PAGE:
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Conspiring to Assassinate an American President


On July 7, 1865, three men and one woman were hanged for the crime of conspiring to assassinate President Abraham Lincoln. After the surrender of Confederate general Robert E. Lee and the announcement that Lincoln would serve a second term as president, John Wilkes Booth, a young southern actor and patriot of the Confederacy, began plotting the assassination of Abraham Lincoln. After hearing the announcement that President Lincoln would be attending a performance at the Ford TheaterBooth assigned the tasks of assassinating both Secretary of State William Seward and Vice President Andrew Johnson to a group of fellow conspirators. Although it was Booth who fired the bullet that killed the 16th president, this group of eight lesser-known conspirators aided Booth his scheme. 

In the new historical thriller The Conspirator, director Robert Redford focuses on Mary Surratt, the only woman charged in the assassination of Abraham Lincoln and the first woman to be executed by the U.S. Federal government. Surratt owned the boarding house in Washington where John Wilkes Booth and the other conspirators met to plan the assassination. Frederick Aiken was a Union war hero and attorney who reluctantly decided to defend Surratt when he realized she may be innocent of the charges against her. "There was no guarantee she was involved. They were not able to prove it," said Redford. "She was stoic in the defense of herself. And they put her in a military tribunal, which should have been a civil trial."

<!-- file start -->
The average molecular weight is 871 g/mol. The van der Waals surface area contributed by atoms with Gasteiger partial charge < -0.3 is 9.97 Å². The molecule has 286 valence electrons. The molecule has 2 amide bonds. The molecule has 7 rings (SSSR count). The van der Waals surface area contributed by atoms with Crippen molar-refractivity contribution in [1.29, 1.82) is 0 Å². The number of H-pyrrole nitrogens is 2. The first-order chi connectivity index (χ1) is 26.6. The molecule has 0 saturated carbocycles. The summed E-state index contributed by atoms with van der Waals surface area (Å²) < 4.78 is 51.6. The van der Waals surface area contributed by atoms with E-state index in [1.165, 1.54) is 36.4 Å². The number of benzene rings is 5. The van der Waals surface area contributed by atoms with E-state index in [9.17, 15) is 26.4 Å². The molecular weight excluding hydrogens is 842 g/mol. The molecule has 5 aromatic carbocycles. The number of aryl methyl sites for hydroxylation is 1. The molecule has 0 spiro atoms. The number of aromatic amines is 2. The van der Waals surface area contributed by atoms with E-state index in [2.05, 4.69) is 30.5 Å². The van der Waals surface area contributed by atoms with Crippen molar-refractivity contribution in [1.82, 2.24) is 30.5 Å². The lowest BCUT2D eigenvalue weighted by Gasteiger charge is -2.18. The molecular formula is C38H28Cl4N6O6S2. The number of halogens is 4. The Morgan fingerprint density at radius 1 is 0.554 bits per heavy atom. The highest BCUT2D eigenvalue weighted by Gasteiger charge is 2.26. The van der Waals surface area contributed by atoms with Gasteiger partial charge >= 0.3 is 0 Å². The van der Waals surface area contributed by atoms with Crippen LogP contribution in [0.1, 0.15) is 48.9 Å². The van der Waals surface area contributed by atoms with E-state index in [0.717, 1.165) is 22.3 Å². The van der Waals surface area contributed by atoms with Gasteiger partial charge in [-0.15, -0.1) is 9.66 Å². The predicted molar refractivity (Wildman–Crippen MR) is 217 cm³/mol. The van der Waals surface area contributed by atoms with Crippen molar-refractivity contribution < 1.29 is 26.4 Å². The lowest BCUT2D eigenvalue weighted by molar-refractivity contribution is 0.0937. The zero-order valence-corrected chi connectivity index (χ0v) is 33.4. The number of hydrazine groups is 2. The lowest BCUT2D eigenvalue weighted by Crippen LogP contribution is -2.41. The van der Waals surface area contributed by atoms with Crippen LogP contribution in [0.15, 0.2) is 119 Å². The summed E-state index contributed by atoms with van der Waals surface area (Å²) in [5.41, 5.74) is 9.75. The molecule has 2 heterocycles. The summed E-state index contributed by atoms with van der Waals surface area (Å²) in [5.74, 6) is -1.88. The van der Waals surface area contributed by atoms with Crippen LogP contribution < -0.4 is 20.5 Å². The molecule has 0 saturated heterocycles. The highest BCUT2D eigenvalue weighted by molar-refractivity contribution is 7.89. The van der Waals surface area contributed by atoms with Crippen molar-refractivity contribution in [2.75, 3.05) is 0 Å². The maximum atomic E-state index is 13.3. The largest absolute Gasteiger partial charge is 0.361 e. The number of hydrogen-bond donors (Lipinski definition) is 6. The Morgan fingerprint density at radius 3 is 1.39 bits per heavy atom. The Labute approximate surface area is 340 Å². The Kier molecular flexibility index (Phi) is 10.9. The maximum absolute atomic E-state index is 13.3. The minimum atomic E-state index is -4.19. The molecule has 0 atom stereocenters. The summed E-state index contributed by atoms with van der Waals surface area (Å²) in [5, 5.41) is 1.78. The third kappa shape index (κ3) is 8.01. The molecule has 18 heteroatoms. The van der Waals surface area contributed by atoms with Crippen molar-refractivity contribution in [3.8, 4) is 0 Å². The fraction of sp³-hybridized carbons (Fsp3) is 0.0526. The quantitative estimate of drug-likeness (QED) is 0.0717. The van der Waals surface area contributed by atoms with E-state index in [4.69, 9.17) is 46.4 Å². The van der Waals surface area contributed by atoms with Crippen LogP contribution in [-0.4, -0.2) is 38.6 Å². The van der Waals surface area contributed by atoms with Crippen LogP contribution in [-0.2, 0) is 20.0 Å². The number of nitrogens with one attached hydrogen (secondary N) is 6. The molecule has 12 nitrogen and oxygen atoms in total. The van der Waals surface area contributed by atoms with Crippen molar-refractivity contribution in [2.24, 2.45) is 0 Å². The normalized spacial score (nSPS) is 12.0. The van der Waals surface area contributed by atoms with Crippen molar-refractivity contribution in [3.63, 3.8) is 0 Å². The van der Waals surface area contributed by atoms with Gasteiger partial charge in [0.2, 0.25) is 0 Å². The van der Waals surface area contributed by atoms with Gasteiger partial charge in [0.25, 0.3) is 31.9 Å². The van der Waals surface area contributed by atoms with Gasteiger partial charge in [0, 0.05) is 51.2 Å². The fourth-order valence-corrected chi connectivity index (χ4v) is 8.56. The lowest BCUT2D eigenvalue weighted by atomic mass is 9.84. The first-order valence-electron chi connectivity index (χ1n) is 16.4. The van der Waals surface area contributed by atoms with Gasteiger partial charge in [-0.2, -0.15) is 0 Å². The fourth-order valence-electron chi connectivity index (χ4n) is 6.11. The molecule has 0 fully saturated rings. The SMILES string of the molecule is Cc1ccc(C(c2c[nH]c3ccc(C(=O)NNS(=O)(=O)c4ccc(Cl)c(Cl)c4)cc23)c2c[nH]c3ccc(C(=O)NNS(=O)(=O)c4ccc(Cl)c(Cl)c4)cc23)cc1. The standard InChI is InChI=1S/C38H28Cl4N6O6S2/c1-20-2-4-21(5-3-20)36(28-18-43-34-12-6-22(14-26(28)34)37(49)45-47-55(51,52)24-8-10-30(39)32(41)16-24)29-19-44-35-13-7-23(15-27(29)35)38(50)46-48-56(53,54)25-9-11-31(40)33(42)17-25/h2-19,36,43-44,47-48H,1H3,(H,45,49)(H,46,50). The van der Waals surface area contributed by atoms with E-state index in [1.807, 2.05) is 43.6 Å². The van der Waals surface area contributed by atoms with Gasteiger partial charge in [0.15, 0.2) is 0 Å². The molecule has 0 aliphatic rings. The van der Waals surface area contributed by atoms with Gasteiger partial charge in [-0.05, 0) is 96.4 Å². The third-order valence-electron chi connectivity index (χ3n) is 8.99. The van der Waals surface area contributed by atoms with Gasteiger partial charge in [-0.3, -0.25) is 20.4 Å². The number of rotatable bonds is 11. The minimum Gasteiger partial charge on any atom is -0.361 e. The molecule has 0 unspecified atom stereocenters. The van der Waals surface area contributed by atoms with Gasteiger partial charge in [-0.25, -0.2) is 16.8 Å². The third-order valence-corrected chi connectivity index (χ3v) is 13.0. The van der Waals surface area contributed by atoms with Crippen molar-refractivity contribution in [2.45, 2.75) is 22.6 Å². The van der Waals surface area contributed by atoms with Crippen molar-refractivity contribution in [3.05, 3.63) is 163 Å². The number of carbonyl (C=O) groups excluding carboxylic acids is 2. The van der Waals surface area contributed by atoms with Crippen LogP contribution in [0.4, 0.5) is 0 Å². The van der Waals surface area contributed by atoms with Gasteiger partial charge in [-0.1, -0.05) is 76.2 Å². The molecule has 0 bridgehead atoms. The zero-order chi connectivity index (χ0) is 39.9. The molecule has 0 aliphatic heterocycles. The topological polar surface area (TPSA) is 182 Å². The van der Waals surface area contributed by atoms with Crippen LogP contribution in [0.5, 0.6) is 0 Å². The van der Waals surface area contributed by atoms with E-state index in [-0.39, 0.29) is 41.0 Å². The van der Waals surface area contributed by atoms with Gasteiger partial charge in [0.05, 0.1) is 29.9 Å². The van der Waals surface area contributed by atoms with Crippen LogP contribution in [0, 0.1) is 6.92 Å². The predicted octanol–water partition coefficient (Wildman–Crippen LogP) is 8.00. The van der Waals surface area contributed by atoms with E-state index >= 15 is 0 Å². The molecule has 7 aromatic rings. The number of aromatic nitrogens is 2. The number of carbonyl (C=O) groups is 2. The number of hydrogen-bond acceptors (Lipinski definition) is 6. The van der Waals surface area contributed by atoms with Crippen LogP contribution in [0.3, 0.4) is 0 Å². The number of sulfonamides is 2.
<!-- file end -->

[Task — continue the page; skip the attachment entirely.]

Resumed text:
The complete story of all eight conspirators is told in the AMERICAN EXPERIENCE documentary The Assassination of Abraham Lincoln. The documentary follows the 12-day manhunt for John Wilkes Booth and the trials of the remaining conspirators. "It was with the assassination that the myth of Abraham Lincoln was born, says author James L. Swanson in the documentary. "Lincoln was not universally liked or beloved during his presidency. Millions of people hated him. Once he was assassinated, everything changed." The Assassination of Abraham Lincoln features actor Will Patton (Numb3rs, A Mighty Heart) as the voice of Booth and is narrated by Academy Award-winning actor Chris Cooper (Seabiscuit, Adaptation).

It is no coincidence that The Conspirator is being released this month; April 12, 2011 marked the 150 anniversary of the start of the Civil War. According to the film’s reviews, The Conspirator is historically accurate. The film's screenwriter, James Solomon, took 14 years to research the story; Much of the dialogue in the script is based on actual trial transcripts, and producers consulted with historians during filming. Yet one stark difference between Redford's Conspirator and The Assassination of Abraham Lincoln is that Redford ignores any discussion over the causes of the war. The word "slavery," or the fact that Surratt was a slave owner herself, is not mentioned once throughout the film.

Have any viewers of AMERICAN EXPERIENCE seen the film? How does it compare to the facts offered in our The Assassination of Abraham Lincoln? As the 150th anniversary of the war dawns on us, I am looking forward to reading literature and watching films such as these that encourage us to reexamine our country's past.

 

Bianca Wythe is a student at Northeastern University and is currently an intern at AMERICAN EXPERIENCE. 

 


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